GREEN BAY – Clay Matthews is certain that he’ll be ready for training camp when it opens in late July, but the Green Bay Packers four-time Pro Bowl outside linebacker says he’ll ease his way back into action after twice breaking his right thumb last season, resulting in a pair of surgeries.
In an interview with USA Today’s Tom Pelissero, Matthews said his second surgery, which occurred on Dec. 24, was complicated because the re-injury of the thumb – initially broken on Oct. 6 against Detroit and re-broken on Dec. 22 against Pittsburgh – was unusual.
“It wasn't like a typical break. We had to treat it more like a soft tissue injury — like an ACL or something — because it required manipulating the tendon and drilling holes in bones and this and that,” said Matthews, adding that he underwent rigorous physical therapy three times a week following that second surgery. “I asked my team doctor, 'When's the last time you've seen this injury in the NFL?' (He) couldn't name one.
“That's why when you deal with (people saying), 'Brett Favre played with a broken thumb.' My thumb was out here! There's no way he could even grip a ball! I have a good picture I can show anyone of my hand after surgery. It honestly looks like I got a shark attack.”
Matthews told Pelissero that underwent a “closed-pin reduction” after the thumb was fractured and dislocated the first time, then had a “tendon transfer” surgery the second time. Matthews said the second surgery was to make the thumb “tighter.”
“We took part of the tendon, turned it around, drilled some holes and they almost tied a knot through. It's stronger than (the left one). Now it's super tight,” Matthews said. “It's just very stiff. I'm only two months out, but I've been working out. It's definitely made a lot of progress. I don't know what the percentages are, but I think I'm at about 75, 80% of where it needs to be.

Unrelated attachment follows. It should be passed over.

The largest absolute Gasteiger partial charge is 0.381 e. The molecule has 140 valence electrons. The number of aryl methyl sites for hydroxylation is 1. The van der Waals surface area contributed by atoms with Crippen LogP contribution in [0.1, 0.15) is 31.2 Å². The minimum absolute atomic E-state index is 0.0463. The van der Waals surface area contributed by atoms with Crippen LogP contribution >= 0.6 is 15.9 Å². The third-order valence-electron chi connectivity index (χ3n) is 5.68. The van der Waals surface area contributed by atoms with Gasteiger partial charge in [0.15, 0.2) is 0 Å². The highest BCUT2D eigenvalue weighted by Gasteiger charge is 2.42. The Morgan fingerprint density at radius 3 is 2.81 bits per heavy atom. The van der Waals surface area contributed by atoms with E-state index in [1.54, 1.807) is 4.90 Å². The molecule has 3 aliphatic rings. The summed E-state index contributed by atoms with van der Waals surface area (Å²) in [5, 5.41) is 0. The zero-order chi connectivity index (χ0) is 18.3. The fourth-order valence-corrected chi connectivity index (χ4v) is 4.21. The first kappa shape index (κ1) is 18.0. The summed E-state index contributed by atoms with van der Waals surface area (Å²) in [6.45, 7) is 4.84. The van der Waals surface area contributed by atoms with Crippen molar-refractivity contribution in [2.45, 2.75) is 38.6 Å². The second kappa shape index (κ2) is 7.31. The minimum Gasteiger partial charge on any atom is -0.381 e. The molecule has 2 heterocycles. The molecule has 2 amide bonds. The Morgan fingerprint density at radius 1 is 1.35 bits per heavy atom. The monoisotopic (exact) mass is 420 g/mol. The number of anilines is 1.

“By the time the season rolls around, it'll be fine. I'm optimistic about it. I mean, I've never heard of a career-ending thumb injury, but no one had heard of a Bennett's fracture when I had done that.”
Asked if the team’s medical staff had warned him not to come back from the initial break, Matthews said no. And while the physical pain of the reinjury was bad, that was only half of it for Matthews.
“Emotionally more than anything, just knowing that the season was over for me,” he said. “I'd have to have surgery again, which was very difficult in my dominant hand — showering, eating food, dressing, even traveling with the team, taking your clothes off, buttoning up your pants. It was just a pain. But it's getting better. I can work out and do everything I can with very little limitation.”
Asked what he expects his timeline to be for full medical clearance, Matthews said he doesn’t expect to do much at the upcoming organized team activity practices next month.
“I can't imagine I'll be too heavily involved with some of the stuff,” Matthews said. “I'm sure I can do stuff here and there. But yeah, we risked it once, and unfortunately, it didn't pay off.”
GREEN BAY – While it’s unclear whether or not Graham Harrell’s quarterbacking career is officially over, the ex-Green Bay Packers backup is at least prepping for life after the NFL.
According to the Spokane Spokesman-Review, Harrell has joined the Washington State coaching staff under head coach Mike Leach, his coach at Texas Tech when Harrell was breaking a plethora of NCAA passing records.
Because Washington State already has nine assistant coaches, the maximum allowed by the NCAA, Harrell will likely serve in an operations capacity, possibly as an “offensive quality control,” according to the Spokesman-Review. The school has yet to announce his hiring.
Harrell, 28, finished his college career as the NCAA’s all-time leader in touchdown passes (134) and completions (1,403) and second in passing yards (15,793) while playing for Leach.